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Author Topic: Prepare for first year  (Read 1140 times)

dustin44anderson

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Prepare for first year
« on: June 07, 2006, 04:21:21 PM »
I want some good ideas for reading material or any other prep tools.  I want to hit the ground running.  Give me some pointers from your experiences.  I am sure others are wondering as well.

phosita

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Re: Prepare for first year
« Reply #1 on: June 07, 2006, 04:59:14 PM »
Same topic discussed, with some good advice, here:
http://www.lawschooldiscussion.org/students/index.php/topic,3998.0.html

NSFW

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Re: Prepare for first year
« Reply #2 on: June 07, 2006, 05:55:43 PM »
IMO, you don't need to do any hardcore prepping this summer. You might want to read Law School Confidential, Getting to Maybe, Law 101 or anything else that may help you outline a case. 1,000 pages into Civ Pro during your first semester and you won't be able to remember any prepping you did this summer.

reverendlex

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Re: Prepare for first year
« Reply #3 on: June 07, 2006, 06:19:45 PM »
I think the best advice is this: Settle everything else you can in your life before starting. Reading stuff to prep for law school is like reading restaurant menus when you aren't hungry.

antwan

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Re: Prepare for first year
« Reply #4 on: June 10, 2006, 03:44:59 PM »
The summer before 1L I read all the E+E's and did LEEWS. I was very pleased with my grades and strongly believe that the prep work helped a lot. When everyone else is encountering these new concepts for the very first time, you will already at least have an overview or general idea about what is going on. It will definetly decrease anxiety at least which is a big part of 1L. good luck

sine qua non

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Re: Prepare for first year
« Reply #5 on: June 10, 2006, 11:31:39 PM »
Read your favorite magazines, a good novel, whatever. Truthfully, nothing you can do will prepare you for the total immersion in law you will experience in a few weeks.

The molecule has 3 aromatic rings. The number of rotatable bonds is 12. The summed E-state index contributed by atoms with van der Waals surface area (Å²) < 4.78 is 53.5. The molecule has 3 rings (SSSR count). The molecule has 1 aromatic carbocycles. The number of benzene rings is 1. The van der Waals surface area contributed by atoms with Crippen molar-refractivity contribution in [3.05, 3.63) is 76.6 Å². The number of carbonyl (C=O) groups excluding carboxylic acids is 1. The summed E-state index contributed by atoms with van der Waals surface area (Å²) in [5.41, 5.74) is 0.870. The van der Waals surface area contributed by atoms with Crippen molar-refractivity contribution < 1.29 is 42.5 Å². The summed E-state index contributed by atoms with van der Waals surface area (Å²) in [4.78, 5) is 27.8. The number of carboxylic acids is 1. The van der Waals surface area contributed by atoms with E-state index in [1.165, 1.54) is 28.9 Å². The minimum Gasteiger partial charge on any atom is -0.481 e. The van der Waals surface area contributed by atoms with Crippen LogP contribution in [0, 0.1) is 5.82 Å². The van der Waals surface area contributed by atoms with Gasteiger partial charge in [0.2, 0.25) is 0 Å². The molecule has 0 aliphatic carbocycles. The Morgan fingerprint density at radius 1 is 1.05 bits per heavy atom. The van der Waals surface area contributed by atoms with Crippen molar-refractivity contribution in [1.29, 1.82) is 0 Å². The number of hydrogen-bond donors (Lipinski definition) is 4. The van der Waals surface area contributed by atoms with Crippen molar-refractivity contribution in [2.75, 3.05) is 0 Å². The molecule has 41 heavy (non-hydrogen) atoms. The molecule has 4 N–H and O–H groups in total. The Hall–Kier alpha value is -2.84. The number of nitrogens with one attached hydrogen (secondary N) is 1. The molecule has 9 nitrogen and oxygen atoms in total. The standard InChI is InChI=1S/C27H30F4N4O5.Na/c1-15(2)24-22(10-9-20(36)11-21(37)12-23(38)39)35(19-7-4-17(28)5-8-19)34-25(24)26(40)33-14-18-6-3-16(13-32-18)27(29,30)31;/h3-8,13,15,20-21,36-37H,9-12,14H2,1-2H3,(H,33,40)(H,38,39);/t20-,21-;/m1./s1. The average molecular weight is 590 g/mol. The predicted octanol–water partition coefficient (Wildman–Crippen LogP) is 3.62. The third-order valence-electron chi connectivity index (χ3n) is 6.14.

After you being school:

1. DO NOT SPEND THE MAJORITY OF YOUR TIME TRYING TO IMPRESS YOUR PROFS. These efforts will not help you on exams. Don't worry about what your classmates think of you. Speak when you are called, but don't worry about contributing.

2. OUTLINE your courses from the beginning. Make sure you understand all the major concepts on the syllabus. Read your cases but don't drown in them. Find out from upperclassmen what commercial aids are best for what class.

3. MIDWAY THROUGH find as many practice exams (previously given by YOUR teachers) and write answers under timed conditions. TAKE YOUR ANSWERS TO YOUR PROFESSORS, discuss them, find out what the hell they're looking for.

4. BE PREPARED FOR AVERAGE/BELOW-AVERAGE GRADES. There's an overwhelming likelihood that there will be people in your class who are simply more intelligent, harder working, better writers than you are.

5. TRY TO ORGANIZE YOUR CLASS NOTES EVERY DAY. Just make them coherent, easy to study, and fill in gaps by consulting with your classmates. (I really believe students who work together make higher grades).

6. DO NOT TRY TO BECOME THE CASE-BRIEFING CHAMPION OF THE WORLD. For each case you read,  summarize it into a paragraph. Beautiful, long case-briefs will do NOTHING for you on your exams.

7. DO EXACTLY WHAT YOUR LEGAL RESEARCH PROF SAYS. Ask as many questions as needed to understand exactly what they want. Do not ignore a single detail, no matter how small. That detail will inevitably be a difference between you and the next person on the curve.

8. YOU MUST ESTABLISH SOME SORT OF RHYTHM. This means that generally, you study at the same time of day for roughly the same amount of time. You want a steady reliable schedule that works for you. This will give you a sense of structure and it will make studying become habitual.

9. IF YOU'RE NOT SURE ABOUT A CONCEPT, YOU SHOULD ASK THE PROFESSOR. ASk, ASK, ASK! They are so freaking overpaid and underworked. Don't stare at your book for hours trying to find the keys to the secrets of the universe. Just E-MAIL YOUR TEACHER AND ASK. They will likely respond with exactly what you will need to write on your exam.

10. LAST BUT VERY IMPORTANT: DO NOT GLAZE OVER WHEN YOUR PROF GIVES HYPOTHETICALS IN CLASS. Write these down and note how your professor answers the hypo, if she does. These examples. in some shape or form, WILL BE IN THE FACT PATTERN ON YOUR EXAM.

Good luck to you.

T. Durden

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Re: Prepare for first year
« Reply #6 on: June 11, 2006, 05:35:31 AM »
goddamn this new chili peppers song is so good

jason1114

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Re: Prepare for first year
« Reply #7 on: June 11, 2006, 07:46:53 PM »
godd**mn this new chili peppers song is so good

Got to hand it to those guys... consistent for so long...

I like the new Tool album a lot.